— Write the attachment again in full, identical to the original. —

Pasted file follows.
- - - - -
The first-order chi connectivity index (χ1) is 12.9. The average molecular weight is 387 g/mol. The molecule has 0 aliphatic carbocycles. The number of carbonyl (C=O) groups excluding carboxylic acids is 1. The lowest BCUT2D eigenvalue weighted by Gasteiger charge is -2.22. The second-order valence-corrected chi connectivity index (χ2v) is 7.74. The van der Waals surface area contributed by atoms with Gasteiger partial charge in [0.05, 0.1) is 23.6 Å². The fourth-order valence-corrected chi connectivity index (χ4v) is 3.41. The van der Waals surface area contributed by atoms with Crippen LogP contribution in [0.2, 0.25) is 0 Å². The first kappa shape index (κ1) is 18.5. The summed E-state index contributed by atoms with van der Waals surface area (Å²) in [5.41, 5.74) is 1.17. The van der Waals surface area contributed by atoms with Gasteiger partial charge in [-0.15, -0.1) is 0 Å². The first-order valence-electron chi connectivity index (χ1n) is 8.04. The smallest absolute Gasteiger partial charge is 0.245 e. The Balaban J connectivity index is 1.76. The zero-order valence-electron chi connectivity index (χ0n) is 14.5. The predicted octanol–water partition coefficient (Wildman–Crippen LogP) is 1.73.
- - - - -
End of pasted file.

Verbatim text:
The first-order chi connectivity index (χ1) is 12.9. The average molecular weight is 387 g/mol. The molecule has 0 aliphatic carbocycles. The number of carbonyl (C=O) groups excluding carboxylic acids is 1. The lowest BCUT2D eigenvalue weighted by Gasteiger charge is -2.22. The second-order valence-corrected chi connectivity index (χ2v) is 7.74. The van der Waals surface area contributed by atoms with Gasteiger partial charge in [0.05, 0.1) is 23.6 Å². The fourth-order valence-corrected chi connectivity index (χ4v) is 3.41. The van der Waals surface area contributed by atoms with Crippen LogP contribution in [0.2, 0.25) is 0 Å². The first kappa shape index (κ1) is 18.5. The summed E-state index contributed by atoms with van der Waals surface area (Å²) in [5.41, 5.74) is 1.17. The van der Waals surface area contributed by atoms with Gasteiger partial charge in [-0.15, -0.1) is 0 Å². The first-order valence-electron chi connectivity index (χ1n) is 8.04. The smallest absolute Gasteiger partial charge is 0.245 e. The Balaban J connectivity index is 1.76. The zero-order valence-electron chi connectivity index (χ0n) is 14.5. The predicted octanol–water partition coefficient (Wildman–Crippen LogP) is 1.73.